2. Earth is made up of interlocking pieces of land called tectonic plates.
  3. Heat from Earth’s core can escape to the outside through a gap between tectonic plates, or heat can “punch” through the middle of a tectonic plate, releasing pressure and heat to the outside.

Tell students they are going to create model volcanoes that will help them visualize what a real volcanic eruption is like.

Divide your class into groups, distributing materials to each group.

Activities:

Explanation Have students in each group line their work area with newspaper and put on smocks or lab coats to prevent staining desktops or clothing.

5.         Instruct students in each group to place the soda bottle in the baking pan, and mold the clay, dough, or soil into a “mountain” around the bottle. Students should be sure not to cover the bottle opening or to allow any material to get inside the bottle.

6.         Tell students to fill the bottle almost to the top with warm water mixed with a little red food coloring.

7.         Next, students should add 6 drops of liquid detergent to the bottle.

8.         Have students add the baking soda to the bottle, using the funnel.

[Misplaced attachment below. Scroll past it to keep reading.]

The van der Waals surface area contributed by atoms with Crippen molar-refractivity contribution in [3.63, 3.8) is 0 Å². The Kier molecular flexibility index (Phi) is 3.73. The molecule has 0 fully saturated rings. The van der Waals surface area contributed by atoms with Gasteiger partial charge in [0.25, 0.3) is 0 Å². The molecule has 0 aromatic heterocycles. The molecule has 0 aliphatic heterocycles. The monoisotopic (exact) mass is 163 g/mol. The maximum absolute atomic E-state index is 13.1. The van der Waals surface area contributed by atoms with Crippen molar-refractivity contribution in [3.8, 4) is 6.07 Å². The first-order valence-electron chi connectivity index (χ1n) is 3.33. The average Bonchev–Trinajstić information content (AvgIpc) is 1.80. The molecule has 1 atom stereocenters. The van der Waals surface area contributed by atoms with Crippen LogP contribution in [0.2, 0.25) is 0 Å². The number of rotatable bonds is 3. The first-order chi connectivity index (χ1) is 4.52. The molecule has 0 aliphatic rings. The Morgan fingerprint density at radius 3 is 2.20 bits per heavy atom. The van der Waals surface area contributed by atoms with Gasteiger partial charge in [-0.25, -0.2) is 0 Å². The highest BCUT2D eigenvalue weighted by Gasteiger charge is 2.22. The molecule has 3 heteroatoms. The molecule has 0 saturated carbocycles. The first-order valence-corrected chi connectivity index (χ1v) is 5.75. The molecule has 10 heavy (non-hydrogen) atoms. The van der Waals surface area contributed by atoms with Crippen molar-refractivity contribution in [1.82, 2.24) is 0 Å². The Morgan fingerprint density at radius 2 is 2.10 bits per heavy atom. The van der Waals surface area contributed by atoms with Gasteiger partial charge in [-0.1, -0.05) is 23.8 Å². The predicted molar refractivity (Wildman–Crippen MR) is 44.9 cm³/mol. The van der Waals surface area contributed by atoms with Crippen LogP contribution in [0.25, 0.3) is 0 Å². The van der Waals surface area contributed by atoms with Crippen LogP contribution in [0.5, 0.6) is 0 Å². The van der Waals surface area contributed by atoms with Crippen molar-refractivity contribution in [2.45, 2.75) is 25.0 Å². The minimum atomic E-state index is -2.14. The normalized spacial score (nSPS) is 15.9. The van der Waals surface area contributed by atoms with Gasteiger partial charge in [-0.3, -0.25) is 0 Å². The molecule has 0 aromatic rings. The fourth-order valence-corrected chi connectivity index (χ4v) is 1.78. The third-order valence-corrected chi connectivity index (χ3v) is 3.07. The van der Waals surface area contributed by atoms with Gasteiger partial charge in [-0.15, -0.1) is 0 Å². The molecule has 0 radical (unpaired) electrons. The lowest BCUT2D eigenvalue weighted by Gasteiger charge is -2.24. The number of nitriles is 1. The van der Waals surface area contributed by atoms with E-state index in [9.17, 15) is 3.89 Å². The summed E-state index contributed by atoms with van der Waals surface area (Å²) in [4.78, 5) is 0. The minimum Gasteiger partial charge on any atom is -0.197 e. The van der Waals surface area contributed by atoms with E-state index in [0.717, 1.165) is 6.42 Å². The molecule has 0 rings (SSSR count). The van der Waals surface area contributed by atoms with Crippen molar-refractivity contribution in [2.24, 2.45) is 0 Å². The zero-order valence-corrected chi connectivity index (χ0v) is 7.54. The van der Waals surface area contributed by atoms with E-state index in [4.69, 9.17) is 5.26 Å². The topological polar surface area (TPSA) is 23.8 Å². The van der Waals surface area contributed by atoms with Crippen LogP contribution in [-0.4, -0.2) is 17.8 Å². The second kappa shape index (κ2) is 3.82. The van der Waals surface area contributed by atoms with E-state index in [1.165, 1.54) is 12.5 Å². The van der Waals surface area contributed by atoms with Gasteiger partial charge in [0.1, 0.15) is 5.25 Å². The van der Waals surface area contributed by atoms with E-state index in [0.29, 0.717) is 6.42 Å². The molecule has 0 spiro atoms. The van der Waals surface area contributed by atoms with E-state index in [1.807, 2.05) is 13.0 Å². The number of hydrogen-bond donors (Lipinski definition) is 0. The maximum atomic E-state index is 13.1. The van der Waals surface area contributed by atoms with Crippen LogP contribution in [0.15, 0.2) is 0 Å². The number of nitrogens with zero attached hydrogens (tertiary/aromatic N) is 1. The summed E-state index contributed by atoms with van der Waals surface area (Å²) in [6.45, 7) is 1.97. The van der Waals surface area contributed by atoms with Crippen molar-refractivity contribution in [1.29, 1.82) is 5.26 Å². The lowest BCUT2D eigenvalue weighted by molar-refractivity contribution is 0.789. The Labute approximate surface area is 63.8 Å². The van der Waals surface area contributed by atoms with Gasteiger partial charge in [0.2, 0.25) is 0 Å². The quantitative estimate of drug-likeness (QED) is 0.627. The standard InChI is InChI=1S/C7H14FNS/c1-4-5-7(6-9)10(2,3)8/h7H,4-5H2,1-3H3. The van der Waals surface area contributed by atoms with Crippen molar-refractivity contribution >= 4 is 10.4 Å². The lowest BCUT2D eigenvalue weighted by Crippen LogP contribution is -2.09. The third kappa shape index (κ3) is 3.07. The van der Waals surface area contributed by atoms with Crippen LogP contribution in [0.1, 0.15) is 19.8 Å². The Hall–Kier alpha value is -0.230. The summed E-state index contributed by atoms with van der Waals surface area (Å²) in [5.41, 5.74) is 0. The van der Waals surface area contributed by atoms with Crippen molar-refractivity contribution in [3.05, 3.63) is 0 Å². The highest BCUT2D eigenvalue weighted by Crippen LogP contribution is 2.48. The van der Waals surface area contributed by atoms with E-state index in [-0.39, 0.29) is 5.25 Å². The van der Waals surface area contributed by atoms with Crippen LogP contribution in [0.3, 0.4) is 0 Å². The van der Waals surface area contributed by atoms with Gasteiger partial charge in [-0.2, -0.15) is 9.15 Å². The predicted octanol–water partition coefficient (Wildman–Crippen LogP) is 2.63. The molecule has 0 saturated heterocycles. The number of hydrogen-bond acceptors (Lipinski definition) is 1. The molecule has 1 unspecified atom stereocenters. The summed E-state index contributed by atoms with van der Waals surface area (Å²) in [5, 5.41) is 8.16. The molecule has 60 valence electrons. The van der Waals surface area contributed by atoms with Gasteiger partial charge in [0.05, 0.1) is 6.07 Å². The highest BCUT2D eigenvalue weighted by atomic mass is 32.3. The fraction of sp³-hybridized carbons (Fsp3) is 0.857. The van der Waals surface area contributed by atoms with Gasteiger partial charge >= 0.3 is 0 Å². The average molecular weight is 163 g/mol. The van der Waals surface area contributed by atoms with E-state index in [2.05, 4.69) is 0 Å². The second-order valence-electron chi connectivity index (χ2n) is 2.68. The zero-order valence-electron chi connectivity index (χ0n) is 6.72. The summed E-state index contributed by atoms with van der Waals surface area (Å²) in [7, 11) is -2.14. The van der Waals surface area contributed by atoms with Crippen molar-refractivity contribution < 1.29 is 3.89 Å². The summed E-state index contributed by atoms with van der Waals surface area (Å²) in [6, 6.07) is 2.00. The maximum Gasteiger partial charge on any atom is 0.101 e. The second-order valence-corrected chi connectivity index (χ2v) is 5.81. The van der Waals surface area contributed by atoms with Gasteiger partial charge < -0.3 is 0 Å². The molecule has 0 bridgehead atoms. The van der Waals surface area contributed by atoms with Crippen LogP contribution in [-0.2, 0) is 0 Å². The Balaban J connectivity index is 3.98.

9.         Also using the funnel, have students pour the vinegar slowly into the bottle.

10.       Once the vinegar is added, students should see a red, foamy mixture rise over the top of the “volcano” and flow down its slopes. Tell students that the mixture represents the lava that flows down the sides of a real volcano.

Group Activity:

Students will be instructed to discuss as a group what happened to cause the volcano to erupt as well as what would have happened to everything to the surrounding civilizations and land.

Closure:

Expansion: Discuss findings:

Either explain to students how their models resemble a real volcano, or challenge them to do research to come up with their own explanations. Here is an explanation you might give:

The molten metal that makes up Earth’s core is called magma. Extreme heat can cause bubbles of carbon dioxide gas in magma to expand. The expanding gas pushes the magma into the vent, or opening, of a volcano and up to Earth’s surface. A volcanic eruption occurs when the magma overflows. The overflowing magma is called lava. Vinegar and baking soda, when mixed together, react chemically to create carbon dioxide gas. The gas bubbles build up inside the bottle, forcing the liquid out of the bottle. In this way, the model is similar to a real volcano.